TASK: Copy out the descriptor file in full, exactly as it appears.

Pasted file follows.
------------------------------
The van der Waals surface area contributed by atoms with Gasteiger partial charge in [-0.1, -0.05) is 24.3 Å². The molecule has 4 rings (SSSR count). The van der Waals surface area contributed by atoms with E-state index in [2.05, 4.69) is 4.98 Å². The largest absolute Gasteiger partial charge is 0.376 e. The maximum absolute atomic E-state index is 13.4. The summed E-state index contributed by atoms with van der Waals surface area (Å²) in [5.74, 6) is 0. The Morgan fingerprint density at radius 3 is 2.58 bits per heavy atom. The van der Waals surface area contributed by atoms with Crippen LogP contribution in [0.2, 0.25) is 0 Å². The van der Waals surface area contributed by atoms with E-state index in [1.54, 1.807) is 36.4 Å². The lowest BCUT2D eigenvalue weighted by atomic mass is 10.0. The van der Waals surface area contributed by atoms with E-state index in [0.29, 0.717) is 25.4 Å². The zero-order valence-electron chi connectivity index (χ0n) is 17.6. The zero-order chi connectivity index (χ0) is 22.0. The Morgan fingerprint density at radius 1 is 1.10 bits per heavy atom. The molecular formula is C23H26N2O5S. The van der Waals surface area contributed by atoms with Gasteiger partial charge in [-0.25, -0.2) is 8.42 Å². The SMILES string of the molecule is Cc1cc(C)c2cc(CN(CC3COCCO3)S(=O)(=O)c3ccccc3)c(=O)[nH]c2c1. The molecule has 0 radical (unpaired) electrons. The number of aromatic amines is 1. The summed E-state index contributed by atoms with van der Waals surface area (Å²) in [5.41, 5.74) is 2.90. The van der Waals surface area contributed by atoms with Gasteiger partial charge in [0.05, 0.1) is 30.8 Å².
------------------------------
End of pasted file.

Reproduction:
The van der Waals surface area contributed by atoms with Gasteiger partial charge in [-0.1, -0.05) is 24.3 Å². The molecule has 4 rings (SSSR count). The van der Waals surface area contributed by atoms with E-state index in [2.05, 4.69) is 4.98 Å². The largest absolute Gasteiger partial charge is 0.376 e. The maximum absolute atomic E-state index is 13.4. The summed E-state index contributed by atoms with van der Waals surface area (Å²) in [5.74, 6) is 0. The Morgan fingerprint density at radius 3 is 2.58 bits per heavy atom. The van der Waals surface area contributed by atoms with Crippen LogP contribution in [0.2, 0.25) is 0 Å². The van der Waals surface area contributed by atoms with E-state index in [1.54, 1.807) is 36.4 Å². The lowest BCUT2D eigenvalue weighted by atomic mass is 10.0. The van der Waals surface area contributed by atoms with E-state index in [0.29, 0.717) is 25.4 Å². The zero-order valence-electron chi connectivity index (χ0n) is 17.6. The zero-order chi connectivity index (χ0) is 22.0. The Morgan fingerprint density at radius 1 is 1.10 bits per heavy atom. The molecular formula is C23H26N2O5S. The van der Waals surface area contributed by atoms with Gasteiger partial charge in [-0.25, -0.2) is 8.42 Å². The SMILES string of the molecule is Cc1cc(C)c2cc(CN(CC3COCCO3)S(=O)(=O)c3ccccc3)c(=O)[nH]c2c1. The molecule has 0 radical (unpaired) electrons. The number of aromatic amines is 1. The summed E-state index contributed by atoms with van der Waals surface area (Å²) in [5.41, 5.74) is 2.90. The van der Waals surface area contributed by atoms with Gasteiger partial charge in [0.05, 0.1) is 30.8 Å².